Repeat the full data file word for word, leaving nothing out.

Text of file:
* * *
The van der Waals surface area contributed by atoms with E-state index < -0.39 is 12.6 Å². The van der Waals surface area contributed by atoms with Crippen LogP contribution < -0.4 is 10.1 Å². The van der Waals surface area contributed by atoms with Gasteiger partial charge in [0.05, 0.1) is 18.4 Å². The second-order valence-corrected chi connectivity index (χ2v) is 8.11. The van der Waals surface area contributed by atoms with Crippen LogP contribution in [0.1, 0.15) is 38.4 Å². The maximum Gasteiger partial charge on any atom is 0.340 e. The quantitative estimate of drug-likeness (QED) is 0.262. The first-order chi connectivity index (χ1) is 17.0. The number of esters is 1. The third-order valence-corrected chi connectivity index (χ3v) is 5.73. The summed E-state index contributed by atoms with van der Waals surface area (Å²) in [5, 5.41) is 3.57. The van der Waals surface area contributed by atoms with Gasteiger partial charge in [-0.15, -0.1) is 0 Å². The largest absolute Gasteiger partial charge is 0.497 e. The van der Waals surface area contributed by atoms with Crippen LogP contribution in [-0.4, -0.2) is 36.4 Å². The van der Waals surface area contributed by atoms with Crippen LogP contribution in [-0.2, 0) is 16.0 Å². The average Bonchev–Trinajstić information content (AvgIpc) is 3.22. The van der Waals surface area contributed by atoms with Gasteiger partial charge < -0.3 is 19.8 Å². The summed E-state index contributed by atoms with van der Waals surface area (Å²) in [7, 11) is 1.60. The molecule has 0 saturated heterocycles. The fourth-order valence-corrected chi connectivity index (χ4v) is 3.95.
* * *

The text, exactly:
The van der Waals surface area contributed by atoms with E-state index < -0.39 is 12.6 Å². The van der Waals surface area contributed by atoms with Crippen LogP contribution < -0.4 is 10.1 Å². The van der Waals surface area contributed by atoms with Gasteiger partial charge in [0.05, 0.1) is 18.4 Å². The second-order valence-corrected chi connectivity index (χ2v) is 8.11. The van der Waals surface area contributed by atoms with Crippen LogP contribution in [0.1, 0.15) is 38.4 Å². The maximum Gasteiger partial charge on any atom is 0.340 e. The quantitative estimate of drug-likeness (QED) is 0.262. The first-order chi connectivity index (χ1) is 17.0. The number of esters is 1. The third-order valence-corrected chi connectivity index (χ3v) is 5.73. The summed E-state index contributed by atoms with van der Waals surface area (Å²) in [5, 5.41) is 3.57. The van der Waals surface area contributed by atoms with Gasteiger partial charge in [-0.15, -0.1) is 0 Å². The largest absolute Gasteiger partial charge is 0.497 e. The van der Waals surface area contributed by atoms with Crippen LogP contribution in [-0.4, -0.2) is 36.4 Å². The van der Waals surface area contributed by atoms with Crippen LogP contribution in [-0.2, 0) is 16.0 Å². The average Bonchev–Trinajstić information content (AvgIpc) is 3.22. The van der Waals surface area contributed by atoms with Gasteiger partial charge < -0.3 is 19.8 Å². The summed E-state index contributed by atoms with van der Waals surface area (Å²) in [7, 11) is 1.60. The molecule has 0 saturated heterocycles. The fourth-order valence-corrected chi connectivity index (χ4v) is 3.95.